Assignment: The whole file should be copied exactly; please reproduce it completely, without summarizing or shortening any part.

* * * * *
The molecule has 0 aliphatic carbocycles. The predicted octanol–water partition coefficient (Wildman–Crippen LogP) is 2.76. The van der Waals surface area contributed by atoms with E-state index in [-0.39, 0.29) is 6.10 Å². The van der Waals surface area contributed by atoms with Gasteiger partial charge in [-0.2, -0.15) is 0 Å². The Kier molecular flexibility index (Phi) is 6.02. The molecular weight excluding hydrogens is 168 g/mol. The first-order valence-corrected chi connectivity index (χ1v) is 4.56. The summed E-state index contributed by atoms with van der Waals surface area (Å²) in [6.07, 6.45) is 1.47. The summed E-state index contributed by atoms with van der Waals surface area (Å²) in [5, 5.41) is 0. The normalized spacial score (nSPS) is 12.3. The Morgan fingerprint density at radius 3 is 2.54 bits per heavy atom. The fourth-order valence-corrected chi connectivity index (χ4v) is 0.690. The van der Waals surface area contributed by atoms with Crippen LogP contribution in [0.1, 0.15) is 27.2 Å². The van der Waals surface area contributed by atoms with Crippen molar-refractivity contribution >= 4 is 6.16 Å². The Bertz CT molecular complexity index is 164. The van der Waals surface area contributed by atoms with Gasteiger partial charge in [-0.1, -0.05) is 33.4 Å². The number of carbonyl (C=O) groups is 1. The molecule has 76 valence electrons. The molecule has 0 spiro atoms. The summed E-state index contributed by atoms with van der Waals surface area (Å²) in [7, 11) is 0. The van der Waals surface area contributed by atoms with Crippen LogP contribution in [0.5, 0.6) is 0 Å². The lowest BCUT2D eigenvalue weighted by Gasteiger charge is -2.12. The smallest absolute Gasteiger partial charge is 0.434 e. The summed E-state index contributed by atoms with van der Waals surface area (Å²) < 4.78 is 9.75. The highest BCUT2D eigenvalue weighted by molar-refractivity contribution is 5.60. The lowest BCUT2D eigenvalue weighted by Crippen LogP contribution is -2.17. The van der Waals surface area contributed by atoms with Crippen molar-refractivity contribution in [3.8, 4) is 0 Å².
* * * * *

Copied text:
The molecule has 0 aliphatic carbocycles. The predicted octanol–water partition coefficient (Wildman–Crippen LogP) is 2.76. The van der Waals surface area contributed by atoms with E-state index in [-0.39, 0.29) is 6.10 Å². The van der Waals surface area contributed by atoms with Gasteiger partial charge in [-0.2, -0.15) is 0 Å². The Kier molecular flexibility index (Phi) is 6.02. The molecular weight excluding hydrogens is 168 g/mol. The first-order valence-corrected chi connectivity index (χ1v) is 4.56. The summed E-state index contributed by atoms with van der Waals surface area (Å²) in [6.07, 6.45) is 1.47. The summed E-state index contributed by atoms with van der Waals surface area (Å²) in [5, 5.41) is 0. The normalized spacial score (nSPS) is 12.3. The Morgan fingerprint density at radius 3 is 2.54 bits per heavy atom. The fourth-order valence-corrected chi connectivity index (χ4v) is 0.690. The van der Waals surface area contributed by atoms with Crippen LogP contribution in [0.1, 0.15) is 27.2 Å². The van der Waals surface area contributed by atoms with Crippen molar-refractivity contribution >= 4 is 6.16 Å². The Bertz CT molecular complexity index is 164. The van der Waals surface area contributed by atoms with Gasteiger partial charge in [-0.1, -0.05) is 33.4 Å². The number of carbonyl (C=O) groups is 1. The molecule has 76 valence electrons. The molecule has 0 spiro atoms. The summed E-state index contributed by atoms with van der Waals surface area (Å²) in [7, 11) is 0. The van der Waals surface area contributed by atoms with Crippen LogP contribution in [0.5, 0.6) is 0 Å². The lowest BCUT2D eigenvalue weighted by Gasteiger charge is -2.12. The smallest absolute Gasteiger partial charge is 0.434 e. The summed E-state index contributed by atoms with van der Waals surface area (Å²) < 4.78 is 9.75. The highest BCUT2D eigenvalue weighted by molar-refractivity contribution is 5.60. The lowest BCUT2D eigenvalue weighted by Crippen LogP contribution is -2.17. The van der Waals surface area contributed by atoms with Crippen molar-refractivity contribution in [3.8, 4) is 0 Å².